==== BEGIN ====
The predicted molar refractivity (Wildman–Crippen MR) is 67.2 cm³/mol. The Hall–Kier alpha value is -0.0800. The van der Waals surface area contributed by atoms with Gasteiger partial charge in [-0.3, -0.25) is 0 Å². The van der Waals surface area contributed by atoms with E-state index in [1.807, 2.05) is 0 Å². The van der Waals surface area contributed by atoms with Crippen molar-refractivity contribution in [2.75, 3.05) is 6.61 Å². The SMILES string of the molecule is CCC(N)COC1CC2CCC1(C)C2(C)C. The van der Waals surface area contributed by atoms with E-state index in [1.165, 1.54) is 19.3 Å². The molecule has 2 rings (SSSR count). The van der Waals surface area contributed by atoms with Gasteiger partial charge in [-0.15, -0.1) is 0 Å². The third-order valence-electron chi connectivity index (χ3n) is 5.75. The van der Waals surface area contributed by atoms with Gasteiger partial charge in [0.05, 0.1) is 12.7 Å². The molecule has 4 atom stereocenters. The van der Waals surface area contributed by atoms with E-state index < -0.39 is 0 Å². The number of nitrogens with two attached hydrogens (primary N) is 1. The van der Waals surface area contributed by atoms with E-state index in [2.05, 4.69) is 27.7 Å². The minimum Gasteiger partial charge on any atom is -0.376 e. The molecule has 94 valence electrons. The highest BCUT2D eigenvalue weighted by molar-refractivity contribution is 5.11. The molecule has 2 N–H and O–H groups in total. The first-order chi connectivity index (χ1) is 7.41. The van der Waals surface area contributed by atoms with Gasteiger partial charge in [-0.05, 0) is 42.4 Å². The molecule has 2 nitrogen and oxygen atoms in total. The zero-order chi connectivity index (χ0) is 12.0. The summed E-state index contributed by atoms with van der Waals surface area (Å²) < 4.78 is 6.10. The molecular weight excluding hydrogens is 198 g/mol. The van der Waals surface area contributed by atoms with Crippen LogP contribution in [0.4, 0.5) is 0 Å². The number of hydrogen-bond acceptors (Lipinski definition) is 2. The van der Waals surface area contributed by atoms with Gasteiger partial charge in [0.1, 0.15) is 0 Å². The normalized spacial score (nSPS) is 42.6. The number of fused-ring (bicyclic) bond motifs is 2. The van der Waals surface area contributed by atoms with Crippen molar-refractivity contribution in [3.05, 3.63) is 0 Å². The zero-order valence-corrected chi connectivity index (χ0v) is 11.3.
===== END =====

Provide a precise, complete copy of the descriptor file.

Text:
The predicted molar refractivity (Wildman–Crippen MR) is 67.2 cm³/mol. The Hall–Kier alpha value is -0.0800. The van der Waals surface area contributed by atoms with Gasteiger partial charge in [-0.3, -0.25) is 0 Å². The van der Waals surface area contributed by atoms with E-state index in [1.807, 2.05) is 0 Å². The van der Waals surface area contributed by atoms with Crippen molar-refractivity contribution in [2.75, 3.05) is 6.61 Å². The SMILES string of the molecule is CCC(N)COC1CC2CCC1(C)C2(C)C. The van der Waals surface area contributed by atoms with E-state index in [1.165, 1.54) is 19.3 Å². The molecule has 2 rings (SSSR count). The van der Waals surface area contributed by atoms with Gasteiger partial charge in [-0.15, -0.1) is 0 Å². The third-order valence-electron chi connectivity index (χ3n) is 5.75. The van der Waals surface area contributed by atoms with Gasteiger partial charge in [0.05, 0.1) is 12.7 Å². The molecule has 4 atom stereocenters. The van der Waals surface area contributed by atoms with E-state index < -0.39 is 0 Å². The number of nitrogens with two attached hydrogens (primary N) is 1. The van der Waals surface area contributed by atoms with E-state index in [2.05, 4.69) is 27.7 Å². The minimum Gasteiger partial charge on any atom is -0.376 e. The molecule has 94 valence electrons. The highest BCUT2D eigenvalue weighted by molar-refractivity contribution is 5.11. The molecule has 2 N–H and O–H groups in total. The first-order chi connectivity index (χ1) is 7.41. The van der Waals surface area contributed by atoms with Gasteiger partial charge in [-0.05, 0) is 42.4 Å². The molecule has 2 nitrogen and oxygen atoms in total. The zero-order chi connectivity index (χ0) is 12.0. The summed E-state index contributed by atoms with van der Waals surface area (Å²) < 4.78 is 6.10. The molecular weight excluding hydrogens is 198 g/mol. The van der Waals surface area contributed by atoms with Crippen LogP contribution in [0.4, 0.5) is 0 Å². The number of hydrogen-bond acceptors (Lipinski definition) is 2. The van der Waals surface area contributed by atoms with Gasteiger partial charge in [0.1, 0.15) is 0 Å². The normalized spacial score (nSPS) is 42.6. The number of fused-ring (bicyclic) bond motifs is 2. The van der Waals surface area contributed by atoms with Crippen molar-refractivity contribution in [3.05, 3.63) is 0 Å². The zero-order valence-corrected chi connectivity index (χ0v) is 11.3.